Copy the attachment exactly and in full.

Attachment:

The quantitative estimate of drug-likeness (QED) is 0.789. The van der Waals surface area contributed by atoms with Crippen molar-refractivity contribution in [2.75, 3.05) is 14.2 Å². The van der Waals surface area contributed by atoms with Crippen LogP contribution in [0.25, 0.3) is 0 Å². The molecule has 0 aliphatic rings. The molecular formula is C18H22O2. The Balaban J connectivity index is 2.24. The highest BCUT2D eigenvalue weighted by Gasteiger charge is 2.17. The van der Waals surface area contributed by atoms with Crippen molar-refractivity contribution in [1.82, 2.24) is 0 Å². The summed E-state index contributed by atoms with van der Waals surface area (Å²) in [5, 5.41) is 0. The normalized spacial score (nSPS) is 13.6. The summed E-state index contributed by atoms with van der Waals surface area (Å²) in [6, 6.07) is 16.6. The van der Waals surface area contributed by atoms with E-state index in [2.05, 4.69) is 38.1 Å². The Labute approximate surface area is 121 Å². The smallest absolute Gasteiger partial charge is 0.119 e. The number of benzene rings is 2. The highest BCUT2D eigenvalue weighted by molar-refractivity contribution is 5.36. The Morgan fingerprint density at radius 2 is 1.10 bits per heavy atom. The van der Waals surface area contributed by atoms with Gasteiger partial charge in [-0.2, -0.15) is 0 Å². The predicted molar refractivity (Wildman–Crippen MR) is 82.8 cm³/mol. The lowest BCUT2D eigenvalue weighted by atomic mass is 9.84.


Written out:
The quantitative estimate of drug-likeness (QED) is 0.789. The van der Waals surface area contributed by atoms with Crippen molar-refractivity contribution in [2.75, 3.05) is 14.2 Å². The van der Waals surface area contributed by atoms with Crippen LogP contribution in [0.25, 0.3) is 0 Å². The molecule has 0 aliphatic rings. The molecular formula is C18H22O2. The Balaban J connectivity index is 2.24. The highest BCUT2D eigenvalue weighted by Gasteiger charge is 2.17. The van der Waals surface area contributed by atoms with Crippen molar-refractivity contribution in [1.82, 2.24) is 0 Å². The summed E-state index contributed by atoms with van der Waals surface area (Å²) in [5, 5.41) is 0. The normalized spacial score (nSPS) is 13.6. The summed E-state index contributed by atoms with van der Waals surface area (Å²) in [6, 6.07) is 16.6. The van der Waals surface area contributed by atoms with E-state index in [2.05, 4.69) is 38.1 Å². The Labute approximate surface area is 121 Å². The smallest absolute Gasteiger partial charge is 0.119 e. The number of benzene rings is 2. The highest BCUT2D eigenvalue weighted by molar-refractivity contribution is 5.36. The Morgan fingerprint density at radius 2 is 1.10 bits per heavy atom. The van der Waals surface area contributed by atoms with Gasteiger partial charge in [-0.2, -0.15) is 0 Å². The predicted molar refractivity (Wildman–Crippen MR) is 82.8 cm³/mol. The lowest BCUT2D eigenvalue weighted by atomic mass is 9.84.